Tens of thousands of Malay Muslims have rallied in Kuala Lumpur to celebrate the Malaysian government’s refusal to ratify a UN convention against racial discrimination.
- At least 55,000 people joined the rally
- Malays account for about 60 per cent of Malaysia’s multiethnic population
- Former Malaysian prime minister Najib Razak attended the rally
After weeks of pressure by pro-Malay groups, Prime Minister Mahathir Mohamad’s multiethnic Government decided last month that it would not ratify the convention, without giving a reason why it was going back on an earlier commitment to sign.
Groups representing Malays, who account for about 60 per cent of Malaysia’s multiethnic population, raised fears that signing the UN pledge could have undermined Malay privileges and threatened Islam’s status as Malaysia’s official religion.
Badly beaten in an election earlier this year, Malay opposition parties seized on the issue, along with activists, to organise the rally, as race is a sensitive matter for the southeast Asian nation of 32 million people.
Seeking to rebuild support, Najib Razak, Malaysia’s scandal-plagued former prime minister, and Ahmad Zahid Hamidi, who replaced him as head of the former ruling party, the United Malays National Organisation (UMNO), and the leader of Parti Islam Se-Malaysia, PAS, all attended the rally.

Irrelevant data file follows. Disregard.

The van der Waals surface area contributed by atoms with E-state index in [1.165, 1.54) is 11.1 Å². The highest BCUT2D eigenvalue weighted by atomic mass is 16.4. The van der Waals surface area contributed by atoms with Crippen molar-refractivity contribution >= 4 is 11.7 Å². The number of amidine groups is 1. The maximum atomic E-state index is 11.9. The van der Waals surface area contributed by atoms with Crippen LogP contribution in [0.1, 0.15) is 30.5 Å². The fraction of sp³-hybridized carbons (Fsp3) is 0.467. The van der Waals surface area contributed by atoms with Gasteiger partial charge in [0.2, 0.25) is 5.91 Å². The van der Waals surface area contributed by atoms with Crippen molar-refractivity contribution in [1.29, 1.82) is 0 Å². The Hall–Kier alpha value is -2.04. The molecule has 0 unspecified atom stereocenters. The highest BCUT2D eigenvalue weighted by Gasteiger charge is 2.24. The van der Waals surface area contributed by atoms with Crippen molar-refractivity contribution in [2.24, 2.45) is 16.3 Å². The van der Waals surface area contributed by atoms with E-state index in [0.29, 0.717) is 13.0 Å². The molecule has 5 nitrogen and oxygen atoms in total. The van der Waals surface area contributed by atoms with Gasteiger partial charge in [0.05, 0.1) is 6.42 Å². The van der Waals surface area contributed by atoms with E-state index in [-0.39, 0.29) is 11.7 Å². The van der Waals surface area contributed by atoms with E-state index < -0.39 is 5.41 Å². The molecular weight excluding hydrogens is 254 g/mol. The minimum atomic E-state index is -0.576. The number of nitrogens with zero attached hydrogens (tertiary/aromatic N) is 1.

Their supporters, wearing white, converged on the capital’s Merdeka Square following afternoon prayers.
Some chanted “God is Great” and slogans against the UN convention, while holding up placards calling for the defence of Malay rights and dignity.
Police said there were at least 55,000 people on the streets.
‘We are here to defend our rights as Malays’
“Yes, we did not ratify ICERD, but we are still here to say that we are still against it,” said shopkeeper Rosli Ikhsan referring to the UN treaty — the International Convention on the Elimination of All Forms of Racial Discrimination.
“Even if the Government has said they won’t endorse it, we are still protesting with all our might from all of Malaysia.”
“We are here to defend our rights as Malays,” said Faridah Harun, a 59-year-old mother of seven, who travelled down from the northern state of Perak to join the rally with her husband.
“We have ruled this country very well for a very long time, but now there are people who want to take over and do things like shut down MARA,” she said, referring to a trust fund for Malays and indigenous people.
Affirmative action policies introduced after deadly race riots in the late 1960s gave Malays advantages including university quotas, housing discounts, government guaranteed savings plans, and equity ownership quotas.
Whereas Dr Mahathir’s coalition enjoyed overwhelming support among voters from the minority ethnic Chinese and Indian communities, who together account for 30 per cent of the population, it remains locked in a battle to win over Malays who have remained loyal to UMNO and PAS.
In a statement published late Friday, Dr Mahathir said the Government had no objection to the rally so long as it remained peaceful and orderly.
“On behalf of the Government, if the rally is held on the basis of thanksgiving, we are thankful for the support shown,” he said in the video posted on his social media pages.